Regardless of who you are or where you stand on privacy, if you’re visiting web sites (even this one) there are complicated scripts and programs tracking what you look at, what links you click on and what your overall online tendencies are.
The majority of this monitoring is not malicious in nature (by most people’s opinions). The monitoring is done by advertisers so that they can best see how to wisely spend their online advertising budgets. They want the most bang for their bucks, just as most individuals do.
And there is great benefit to individuals and end users in this monitoring. Basically, the more profitable advertisers can make their investments online, the more revenue that pours into developers and publishers of online content.
Given that the monitoring doesn’t personally identify people online, but rather creates a pool of data for advertisers to review and use for spotting trends or tendencies in behaviors, is this a privacy issue that needs to be watched and federally regulated?
Governments and businesses do the same sort of monitoring every day in neighborhoods across the country. They build elaborate models from statistical data on vehicle and pedestrian traffic for every street and road in your community; and they do it without asking your permission or informing you of their monitoring. Is this an invasion of privacy?
Whether you’re new to marketing or just new to online marketing you’ve probably heard about Google AdWords. It’s the only sure pipe-line for targeted traffic on the web, and those who learn to maximize it are making serious returns on their investments.
Using Google AdWords can seem easy on first glance. Pick a few keywords and phrases related to your site or product and bid for clicks on them. How hard could it be?
Well, it’s not hard, but it can be extremely costly and fruitless if that’s as far as you go. You see, there are others out there bidding on your same keywords and phrases, that drives the price up. In addition, without knowing how to narrow and target your keywords to their best potential you’ll be paying to drive useless traffic to your site.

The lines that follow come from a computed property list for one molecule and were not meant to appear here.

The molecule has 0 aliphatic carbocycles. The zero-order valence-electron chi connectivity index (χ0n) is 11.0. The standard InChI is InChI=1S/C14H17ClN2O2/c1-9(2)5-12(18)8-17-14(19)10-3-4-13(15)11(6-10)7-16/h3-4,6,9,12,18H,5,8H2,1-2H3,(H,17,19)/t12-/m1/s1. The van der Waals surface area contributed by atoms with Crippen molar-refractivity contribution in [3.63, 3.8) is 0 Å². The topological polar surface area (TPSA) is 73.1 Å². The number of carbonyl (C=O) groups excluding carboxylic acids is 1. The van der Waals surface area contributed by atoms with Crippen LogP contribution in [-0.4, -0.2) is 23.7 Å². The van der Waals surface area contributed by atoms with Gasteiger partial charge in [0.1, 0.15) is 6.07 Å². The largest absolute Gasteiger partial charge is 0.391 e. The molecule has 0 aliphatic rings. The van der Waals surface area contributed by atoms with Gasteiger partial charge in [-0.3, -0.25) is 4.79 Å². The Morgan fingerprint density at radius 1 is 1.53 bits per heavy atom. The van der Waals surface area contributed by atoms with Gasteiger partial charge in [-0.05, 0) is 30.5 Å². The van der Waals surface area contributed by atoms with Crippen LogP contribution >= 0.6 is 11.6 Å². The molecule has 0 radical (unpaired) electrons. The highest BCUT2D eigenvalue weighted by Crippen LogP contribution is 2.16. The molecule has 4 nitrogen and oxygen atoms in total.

Here’s an example: lets say you sell widgets. You could bid on the word ‘widgets’ and get traffic, but there are a hundred other widget sellers out there bidding too, driving the price per click up. And what sort of traffic do you think a general term will bring you? You’ll be paying to get visitors who might only be looking for information or pictures of widgets for their school report. There’s no chance they’ll be buying from you, that’s wasted money.
What would be better is if you narrowed your keyword more and specifically targeted people looking for a certain kind of widget to buy. For instance, instead of bidding on ‘widget’, you bid on ‘cedar widgets for sale’. Sure, a narrow phrase like that will produce less traffic for you than the general term, but the traffic it does produce will be highly targeted and looking to spend their money.
So, who can make money with adwords?
Anyone can. In fact, even a child can stumble upon a great product and pick a few winning keywords to market it with. I know this is true because my 14 year old nephew showed interest in my work one Saturday while I was watching him, so to explain how I make a little extra money each month with online marketing I walked him through the process of picking an affiliate product to market and searching out keywords to bid on–letting him make all the choices. I ran the AdWords campaign (with a minimal daily spending limit) for 2 weeks and ultimately earned $66.31 in profits from it after deducting the costs.
Of course I gave my nephew the $66.31 and he was thrilled. Afterwards I revisited that same product and the keywords we had used and made some adjustments but left the same spending limit in place. Now that same product brings in a lot more money each month for me. My point is, anyone can get lucky and earn a profit with Google AdWords, but having the right knowledge not only helps ensure you’ll earn a positive return, but that your profit margins will be significantly higher too.
Another truth about trying to make money with AdWords is that it’s easier to lose money than it is to make any. This is especially true for the beginner. It’s a competitive field and the people who do well at it not only know how to make the most from their efforts, but also how to create disadvantages for their competitors too that will drive up their costs while driving down their profits. It’s dog eat dog.
Better targeted keywords, like in my earlier example are just one way to increase the quality of traffic from AdWords and maximize your efforts and dollars. Whole novels have been written on other ways as well. In my opinion, and I’ve spent years reading, researching and learning, there are a ton of good resources available for anyone who wants to get into AdWords, but there are only a handful of great resources.
My two personal favorites, for both their resource value and ease of use to learn from would be: